This article is a brief review over different aspects regarding the bridge structure inspection procedure specified in the Ontario Bridge Inspection Manual (OSIM). The inspection manual has been used for bridge inspections in Ontario since 1985 with major upgrades to the document in the year 2000. According to the bridge inspection manual (section 1.2.1), “the main goal of the structural inspections is to ensure, within an economic framework, an acceptable standard for structures in terms of public safety, comfort and convenience.”
Objectives of Structure Inspection
The structural evaluation of bridges aims to:
- Keep bridges in safe condition;
- Prolong service life;
- Find if any aintenance, repair and rehabilitation is needed;
- A basis for a structure management system.
What is Detailed visual inspection?
A detailed visual inspection is Element-by-element “close-up” visual assessment of:
- Material defects,
- Performance deficiencies
- Maintenance needs
Close-up is defined as “a distance close enough to determine the condition of the element”. In many cases, the inspection should be conducted within arm’s length of the element, possibly involving tapping with a hammer or making measurements by hand. Appropriate special equipment can be used to facilitate this assessment.
Who can perform it?
A bridge inspector must be a professional engineer or a technician with bridge inspection experience working under the direction of a professional engineer. Additionally, bridge inspectors working for the Ministry of Transportation must complete the Ministry of Transportation bridge inspection course.
The following structures shall be inspected every two years (Biennially):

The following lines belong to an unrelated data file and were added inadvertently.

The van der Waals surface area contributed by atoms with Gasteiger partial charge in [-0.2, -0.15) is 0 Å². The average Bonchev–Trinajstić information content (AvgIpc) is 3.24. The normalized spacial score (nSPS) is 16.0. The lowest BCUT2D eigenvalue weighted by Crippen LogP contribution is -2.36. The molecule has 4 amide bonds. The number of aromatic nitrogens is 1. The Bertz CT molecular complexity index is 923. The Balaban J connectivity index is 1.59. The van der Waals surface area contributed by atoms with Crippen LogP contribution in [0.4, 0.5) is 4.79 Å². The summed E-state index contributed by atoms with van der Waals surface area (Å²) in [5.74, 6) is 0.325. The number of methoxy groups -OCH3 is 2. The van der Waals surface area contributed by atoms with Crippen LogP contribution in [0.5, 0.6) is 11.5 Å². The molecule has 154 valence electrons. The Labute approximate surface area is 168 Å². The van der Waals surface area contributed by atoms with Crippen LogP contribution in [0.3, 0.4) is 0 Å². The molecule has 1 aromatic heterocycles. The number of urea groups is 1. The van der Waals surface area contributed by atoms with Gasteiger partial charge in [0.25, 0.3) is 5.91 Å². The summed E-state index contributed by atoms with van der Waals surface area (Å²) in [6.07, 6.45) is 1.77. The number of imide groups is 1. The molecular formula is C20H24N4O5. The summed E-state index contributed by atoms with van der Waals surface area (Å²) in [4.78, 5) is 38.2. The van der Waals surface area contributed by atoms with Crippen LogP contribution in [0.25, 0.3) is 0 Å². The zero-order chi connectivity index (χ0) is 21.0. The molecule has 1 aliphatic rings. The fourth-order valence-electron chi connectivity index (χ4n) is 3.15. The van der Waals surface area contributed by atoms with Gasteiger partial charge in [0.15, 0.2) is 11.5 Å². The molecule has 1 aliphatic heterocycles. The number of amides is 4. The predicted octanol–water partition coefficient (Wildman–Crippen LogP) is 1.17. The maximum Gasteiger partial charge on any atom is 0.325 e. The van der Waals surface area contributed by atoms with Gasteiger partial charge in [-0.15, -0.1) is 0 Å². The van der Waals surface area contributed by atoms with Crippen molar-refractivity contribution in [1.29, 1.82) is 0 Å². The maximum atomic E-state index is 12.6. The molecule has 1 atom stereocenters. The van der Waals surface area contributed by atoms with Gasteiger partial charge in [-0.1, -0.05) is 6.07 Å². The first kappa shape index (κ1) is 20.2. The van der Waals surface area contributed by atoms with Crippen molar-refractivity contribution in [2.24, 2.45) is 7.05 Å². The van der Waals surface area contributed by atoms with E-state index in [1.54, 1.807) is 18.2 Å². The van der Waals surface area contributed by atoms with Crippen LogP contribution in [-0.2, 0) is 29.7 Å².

- All bridges, culverts and tunnels with spans of 3 metres or greater
- All retaining walls
- All movable bridges
What to inspect?
Different defects and deficiencies in materials and structural components are identified and scaled in the visual inspection process. The data is then used to determine the Bridge Condition Index (BCI), to determine if further evaluation is needed, or if repair or maintenance is immediately required.
Remarks on Structure Inspection using OSIM
Visual inspections are generally in line with accepted professional standards; however, there a few concerns about the inspection be subjective, including:
- Close-up access is not always possible when performing visual inspection according to the OSIM. In this scenario, it may be possible to inspect a portion of the bridge close-up and then estimating the condition of the remaining inaccessible parts by visually comparing them to the partial close-up inspection.
- Visual inspection of bridges is expected to take 2-3 hours in average. Visual inspection on new construction, as well as small bridges or culverts can be relatively shorter, while the inspection period might be more for larger and older bridges.
- There is no particular quality assurance and control regarding the practice, except the fact that it is supervised by a professional engineer.